Syndicated columnist Mark Shields and New York Times columnist David Brooks join Judy Woodruff to discuss the week in political news, including how Americans are holding up amid the public health and economic pain caused by the coronavirus pandemic, where leadership is emerging, the outlook for President Trump’s management of the crisis and the end of Sen. Bernie Sanders’ presidential campaign.
As fashion designers have acclimatised to this new, four wall-defined way of life, from Beijing to Berlin, London to Longiano, we’ve invited those within our creative community to document by hand what they can see from their work desk or window. Here we present our rooms with a view.
From Manolo Blahnik to Margaret Howell, we’ve invited fashion designers to document by hand what they can see from their work desk or window, be it a view of a verdant garden landscape, or an urban snapshot of baroque architecture.
From a Stanford Engineering article (April 8, 2020):
Companies that structure themselves as location-independent have developed norms and practices that bridge the emotional and logistical distances. The same is true for their workers. For such companies, remote-only work can reduce costs, expand the talent pool and boost productivity. By contrast, being forced by a crisis to work remotely is likely to be disruptive and frustrating. It may be better than shutting down, but it will likely lead to a big drop in productivity.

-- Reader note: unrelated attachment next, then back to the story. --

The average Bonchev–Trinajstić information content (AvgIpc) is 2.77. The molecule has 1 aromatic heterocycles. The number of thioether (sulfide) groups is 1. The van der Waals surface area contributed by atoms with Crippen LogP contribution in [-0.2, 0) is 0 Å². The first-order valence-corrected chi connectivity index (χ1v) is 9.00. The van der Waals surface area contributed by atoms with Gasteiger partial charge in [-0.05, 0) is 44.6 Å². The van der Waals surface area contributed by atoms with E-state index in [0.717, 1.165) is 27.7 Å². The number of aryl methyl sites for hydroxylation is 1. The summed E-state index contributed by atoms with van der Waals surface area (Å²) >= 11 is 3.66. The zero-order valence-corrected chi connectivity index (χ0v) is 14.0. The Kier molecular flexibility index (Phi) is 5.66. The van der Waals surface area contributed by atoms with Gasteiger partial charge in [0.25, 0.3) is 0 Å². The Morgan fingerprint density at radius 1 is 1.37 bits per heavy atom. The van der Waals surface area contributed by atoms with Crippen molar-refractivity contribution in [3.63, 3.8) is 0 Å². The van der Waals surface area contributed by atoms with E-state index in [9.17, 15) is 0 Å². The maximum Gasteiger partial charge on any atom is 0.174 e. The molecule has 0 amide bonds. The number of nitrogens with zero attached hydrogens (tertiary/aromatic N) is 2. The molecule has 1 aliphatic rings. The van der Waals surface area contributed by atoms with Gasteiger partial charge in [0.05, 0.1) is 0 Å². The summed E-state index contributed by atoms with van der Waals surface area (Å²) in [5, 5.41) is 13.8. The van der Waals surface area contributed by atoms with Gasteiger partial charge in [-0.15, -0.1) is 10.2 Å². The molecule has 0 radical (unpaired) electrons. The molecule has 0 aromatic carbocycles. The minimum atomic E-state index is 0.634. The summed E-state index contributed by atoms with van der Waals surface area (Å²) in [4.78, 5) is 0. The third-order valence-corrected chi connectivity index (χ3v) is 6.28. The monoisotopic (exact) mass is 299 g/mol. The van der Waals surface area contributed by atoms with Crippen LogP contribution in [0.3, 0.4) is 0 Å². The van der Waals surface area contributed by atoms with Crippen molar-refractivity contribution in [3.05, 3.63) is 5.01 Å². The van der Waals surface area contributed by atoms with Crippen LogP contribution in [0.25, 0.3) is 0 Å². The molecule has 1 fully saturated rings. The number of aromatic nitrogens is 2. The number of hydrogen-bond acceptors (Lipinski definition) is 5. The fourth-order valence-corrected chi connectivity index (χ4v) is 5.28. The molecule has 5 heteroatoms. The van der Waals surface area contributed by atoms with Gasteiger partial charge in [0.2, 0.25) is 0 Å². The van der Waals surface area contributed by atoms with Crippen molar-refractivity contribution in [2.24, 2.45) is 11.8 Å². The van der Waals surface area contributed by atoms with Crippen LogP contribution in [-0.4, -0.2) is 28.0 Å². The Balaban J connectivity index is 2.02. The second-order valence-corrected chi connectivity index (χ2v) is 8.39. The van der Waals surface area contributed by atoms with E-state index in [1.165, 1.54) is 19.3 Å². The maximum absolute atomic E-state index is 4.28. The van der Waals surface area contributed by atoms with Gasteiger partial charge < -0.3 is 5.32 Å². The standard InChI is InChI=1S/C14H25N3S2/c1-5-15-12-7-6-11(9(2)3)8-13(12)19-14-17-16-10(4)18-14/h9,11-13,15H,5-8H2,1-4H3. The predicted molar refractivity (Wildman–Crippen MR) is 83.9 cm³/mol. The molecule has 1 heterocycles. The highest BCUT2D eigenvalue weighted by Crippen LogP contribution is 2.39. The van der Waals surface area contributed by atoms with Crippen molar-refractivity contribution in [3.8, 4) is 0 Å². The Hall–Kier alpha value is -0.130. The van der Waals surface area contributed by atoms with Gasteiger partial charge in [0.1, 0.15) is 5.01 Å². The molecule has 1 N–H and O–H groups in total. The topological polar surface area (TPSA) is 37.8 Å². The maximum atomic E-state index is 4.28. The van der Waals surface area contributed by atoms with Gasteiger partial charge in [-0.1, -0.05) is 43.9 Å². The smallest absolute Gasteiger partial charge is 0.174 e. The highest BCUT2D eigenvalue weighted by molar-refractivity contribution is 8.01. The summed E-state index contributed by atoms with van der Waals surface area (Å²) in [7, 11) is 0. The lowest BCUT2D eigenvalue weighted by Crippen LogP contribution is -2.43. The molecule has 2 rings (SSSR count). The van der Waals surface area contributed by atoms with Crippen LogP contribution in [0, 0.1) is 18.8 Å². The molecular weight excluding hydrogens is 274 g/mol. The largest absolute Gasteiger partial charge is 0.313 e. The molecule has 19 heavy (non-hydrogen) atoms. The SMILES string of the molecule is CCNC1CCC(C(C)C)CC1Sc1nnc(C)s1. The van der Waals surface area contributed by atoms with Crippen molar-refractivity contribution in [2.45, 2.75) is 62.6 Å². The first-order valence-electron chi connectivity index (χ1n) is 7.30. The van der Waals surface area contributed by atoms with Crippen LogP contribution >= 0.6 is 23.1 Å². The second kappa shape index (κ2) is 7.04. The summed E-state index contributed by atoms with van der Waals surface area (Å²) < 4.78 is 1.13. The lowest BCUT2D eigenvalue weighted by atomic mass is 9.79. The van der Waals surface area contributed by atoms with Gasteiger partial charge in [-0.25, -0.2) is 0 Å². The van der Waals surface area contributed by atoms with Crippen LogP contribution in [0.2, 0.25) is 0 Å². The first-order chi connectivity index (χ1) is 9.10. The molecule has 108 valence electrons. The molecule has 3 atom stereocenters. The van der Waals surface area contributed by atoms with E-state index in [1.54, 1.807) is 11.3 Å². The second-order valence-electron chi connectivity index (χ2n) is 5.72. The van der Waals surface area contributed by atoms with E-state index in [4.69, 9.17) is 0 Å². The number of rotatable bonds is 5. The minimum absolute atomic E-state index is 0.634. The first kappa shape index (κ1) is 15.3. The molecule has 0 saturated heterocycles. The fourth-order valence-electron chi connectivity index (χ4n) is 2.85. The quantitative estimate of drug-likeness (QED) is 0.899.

In the span of a single month, the COVID-19 pandemic has forced companies and organizations of all types to have almost all of their employees work remotely from home.
Has the future of work, the all-remote workforce and even the virtual organization, arrived in full force? Though online technologies have made remote work increasingly common, most companies and organizations are still run out of brick-and-mortar facilities. Now they are scrambling to stand up virtual workspaces overnight.